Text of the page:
Inantiphospholipid syndrome (APS), the immune system produces abnormal antibodies that make the blood 'stickier' than normal.
This means people with APSare more likely todevelop Arterial thrombosis in their veinsand arteries, whichcan cause serious or life-threatening health problems such as:
People with APSmay also experience any of the following symptoms:
Women withAPS have a much higher risk of developing complications during pregnancy, particularly if it's not treated. Possible complications include:
Livedo reticularis is a skin condition caused by small blood clots that develop inside the blood vessels of the skin.
It causes the skin to take on a blotchy red or blue appearance. Some people also develop ulcers (sores) and nodules (bumps). These symptomsare often more severe in cold weather.
Superficial thrombophlebitis is inflammation of the veins just under your skin, usually in your leg. The symptoms are similar to DVT but they're not usually as severe.
The symptoms ofsuperficial thrombophlebitis include:
The symptoms usually resolve within two to six weeks.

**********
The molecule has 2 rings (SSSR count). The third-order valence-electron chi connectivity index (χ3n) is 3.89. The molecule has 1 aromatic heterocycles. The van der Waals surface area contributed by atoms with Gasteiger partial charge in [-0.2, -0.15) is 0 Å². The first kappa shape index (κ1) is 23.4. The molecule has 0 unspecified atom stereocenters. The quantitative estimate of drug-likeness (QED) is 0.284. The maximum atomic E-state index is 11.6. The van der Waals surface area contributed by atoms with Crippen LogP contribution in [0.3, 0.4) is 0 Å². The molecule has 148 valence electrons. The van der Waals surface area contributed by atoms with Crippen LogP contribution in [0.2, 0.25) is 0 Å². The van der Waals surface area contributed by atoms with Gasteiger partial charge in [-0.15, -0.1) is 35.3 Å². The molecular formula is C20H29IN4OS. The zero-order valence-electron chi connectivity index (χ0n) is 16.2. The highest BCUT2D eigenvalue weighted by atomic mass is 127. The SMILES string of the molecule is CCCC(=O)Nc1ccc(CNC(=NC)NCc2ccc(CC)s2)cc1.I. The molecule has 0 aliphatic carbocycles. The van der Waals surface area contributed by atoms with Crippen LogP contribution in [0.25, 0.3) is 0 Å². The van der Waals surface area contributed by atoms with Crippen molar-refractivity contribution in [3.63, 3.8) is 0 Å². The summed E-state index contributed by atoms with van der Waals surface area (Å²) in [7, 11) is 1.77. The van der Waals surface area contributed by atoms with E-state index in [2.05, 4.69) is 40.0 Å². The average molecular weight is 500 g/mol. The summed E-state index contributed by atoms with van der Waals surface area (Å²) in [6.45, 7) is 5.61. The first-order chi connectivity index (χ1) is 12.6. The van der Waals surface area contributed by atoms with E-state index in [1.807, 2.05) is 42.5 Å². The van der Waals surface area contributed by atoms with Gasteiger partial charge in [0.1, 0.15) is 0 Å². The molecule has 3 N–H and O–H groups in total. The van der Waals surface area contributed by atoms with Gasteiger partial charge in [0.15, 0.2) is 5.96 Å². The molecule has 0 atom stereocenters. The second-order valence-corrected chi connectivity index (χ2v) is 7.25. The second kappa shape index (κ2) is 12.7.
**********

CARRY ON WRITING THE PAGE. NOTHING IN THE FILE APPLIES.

Antiphospholipid syndrome (APS), also known as Hughes syndrome, is a disorder of the immune system that causes an increased risk of blood clots.
In antiphospholipid syndrome (APS), the immune system produces abnormal antibodies which make the blood stickier than normal.
Antiphospholipid syndrome (APS) is caused by the bodys immune system producing abnormal antibodies called antiphospholipid antibodies.
It is very important that an accurate diagnosis of antiphospholipid syndrome (APS) is made because the blood clots that occur as a result of APS can have serious consequences.
Treatment for antiphospholipid syndrome (APS) aims to reduce your risk of developing more blood clots.
Catastrophic antiphospholipid syndrome (CAPS) is a rare but very serious complication of antiphospholipid syndrome (APS).